In this society we tend to use electronics as a means to distract our minds from the present moment. Take a conscious break from electronics and consider becoming mindful of the present. It takes some effort but the payoffs are huge. 

     

  • Prayer and Meditation:

  • Meditating and using rhythmic breathing techniques to calm the nervous system has been used as therapy to calm anxiety widely. Slowing down the breath by counting as you inhale and exhale helps to slow down heart rate and helps us focus on the present moment. 


    I use my meditation time as a prayer time to focus on God’s word and his promises to me. I believe He has a good plan for me and that his promises are true. The word of God has helped me center my emotions and reminds me I’m not in control.


    Whatever your beliefs are, it is important to meditate on them and read or speak them out loud to your soul so you can calm yourself and realize that you’re not alone and you don’t have to carry your burdens on your own shoulders. 

     

  • Heart Math:

  • Heart Math measures Heart Rate Variability(HRV) or the heart’s rhythmic activity. This is affected by stress and relaxation. Your ability to recover from a stressful situation shows resilience. Heart Math and the app Inner Balance are tools you can use to measure resilience or Heart Rate Variability. Heart Math shows you how to get into coherence, which is a rhythmic pattern of calm and peace. You can teach your brain how to get into coherence with this tool. Here is a link to this unique device. 

     

  • Essential Oils:

  • EO’s have been shown in studies to calm the nervous system, either by diffusing them, taking them internally or applying them to the skin. My favorite oils are the mint family oils: Spearmint, peppermint, rosemary, thyme and sage. Rose and bergamot have also been shown to help calm down the nervous system. I use them topically by diluting them with fractionated coconut oil and placing them in a glass roll-on vial. I have a YouTube video showing you how to do it. Please go to my YouTube channel under “Monica Paz Nourished Functional Nutrition” and you will find it.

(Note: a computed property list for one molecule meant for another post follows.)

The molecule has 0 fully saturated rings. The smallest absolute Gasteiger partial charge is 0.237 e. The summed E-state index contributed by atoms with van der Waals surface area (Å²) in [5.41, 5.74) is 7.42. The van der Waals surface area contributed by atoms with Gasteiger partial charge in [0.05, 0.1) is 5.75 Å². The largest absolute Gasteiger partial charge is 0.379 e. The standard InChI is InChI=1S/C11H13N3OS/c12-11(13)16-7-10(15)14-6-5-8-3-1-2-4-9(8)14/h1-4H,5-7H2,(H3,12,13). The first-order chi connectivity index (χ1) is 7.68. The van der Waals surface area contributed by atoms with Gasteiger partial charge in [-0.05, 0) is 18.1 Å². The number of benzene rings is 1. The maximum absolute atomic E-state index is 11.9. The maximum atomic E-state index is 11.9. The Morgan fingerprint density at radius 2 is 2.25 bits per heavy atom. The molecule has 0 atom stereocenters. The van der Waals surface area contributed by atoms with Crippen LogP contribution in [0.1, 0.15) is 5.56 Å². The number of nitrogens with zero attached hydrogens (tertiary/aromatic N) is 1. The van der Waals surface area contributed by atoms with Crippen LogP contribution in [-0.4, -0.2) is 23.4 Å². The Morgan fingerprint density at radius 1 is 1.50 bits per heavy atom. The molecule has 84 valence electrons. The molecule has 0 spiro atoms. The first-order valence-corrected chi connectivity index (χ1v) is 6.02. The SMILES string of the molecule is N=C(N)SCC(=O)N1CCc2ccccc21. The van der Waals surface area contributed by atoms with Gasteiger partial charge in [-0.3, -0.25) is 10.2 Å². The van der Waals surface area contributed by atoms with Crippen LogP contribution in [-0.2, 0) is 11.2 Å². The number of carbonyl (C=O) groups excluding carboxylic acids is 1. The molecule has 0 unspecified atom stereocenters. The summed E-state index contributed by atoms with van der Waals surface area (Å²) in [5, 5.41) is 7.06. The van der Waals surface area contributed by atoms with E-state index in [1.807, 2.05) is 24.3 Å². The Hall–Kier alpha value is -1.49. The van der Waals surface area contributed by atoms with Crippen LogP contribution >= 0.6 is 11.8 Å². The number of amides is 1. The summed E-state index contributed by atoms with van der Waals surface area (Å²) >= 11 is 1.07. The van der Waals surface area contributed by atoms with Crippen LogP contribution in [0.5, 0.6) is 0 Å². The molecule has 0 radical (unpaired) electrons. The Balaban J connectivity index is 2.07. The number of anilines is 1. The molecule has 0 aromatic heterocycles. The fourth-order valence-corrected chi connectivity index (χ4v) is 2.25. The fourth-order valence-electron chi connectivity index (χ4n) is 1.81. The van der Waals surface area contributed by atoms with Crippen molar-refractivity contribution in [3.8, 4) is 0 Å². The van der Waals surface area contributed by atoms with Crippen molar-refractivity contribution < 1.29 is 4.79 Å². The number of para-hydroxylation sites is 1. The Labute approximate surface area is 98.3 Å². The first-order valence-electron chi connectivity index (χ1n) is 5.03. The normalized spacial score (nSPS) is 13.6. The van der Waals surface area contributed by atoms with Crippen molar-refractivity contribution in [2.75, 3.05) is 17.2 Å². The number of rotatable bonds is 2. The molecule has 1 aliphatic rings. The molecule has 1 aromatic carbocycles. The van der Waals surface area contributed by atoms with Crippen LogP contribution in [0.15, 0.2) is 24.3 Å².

• Yoga and Laughter Yoga:

  • Yoga is a meditative form of movement that helps you stretch your body and calm your mind. Yoga has been key for me in helping me calm anxious thoughts and relieve muscle and joint pain. Laughter yoga is fun and it makes you laugh, which ultimately helps your body release feel-good neurotransmitters, changing brain chemicals in the brain. My YouTube channel also has a laughter yoga video where I invite you to laugh with me. 

      

  • Community and Connection:

  • We are distracted and lonely. Perhaps we’re distracted because we’re lonely. Loneliness has been shown in studies to affect over 70% of middle aged Americans. It’s a more significant predictor of early mortality than obesity. 
    Reaching out to friends, family and neighbors could be exactly what the doctor ordered. We’re created for connection. Suffering alone does not help us get better. Connect with loved ones and admit you need help. Stepping out and being courageously vulnerable will do more for your health than you know. 
    These techniques I’ve used personally on my healing journey. I hope they’ve been helpful to you. If you found this blog helpful, please be sure to share it with friends and family. Here is a link to a free handout “Nourishing Superfoods for the Anxious” for you.

     

    Yours in Wellness,

    - Monica

     

    Monica Paz, MS, CN, FNLP

    Nourished Functional Nutrition, LLC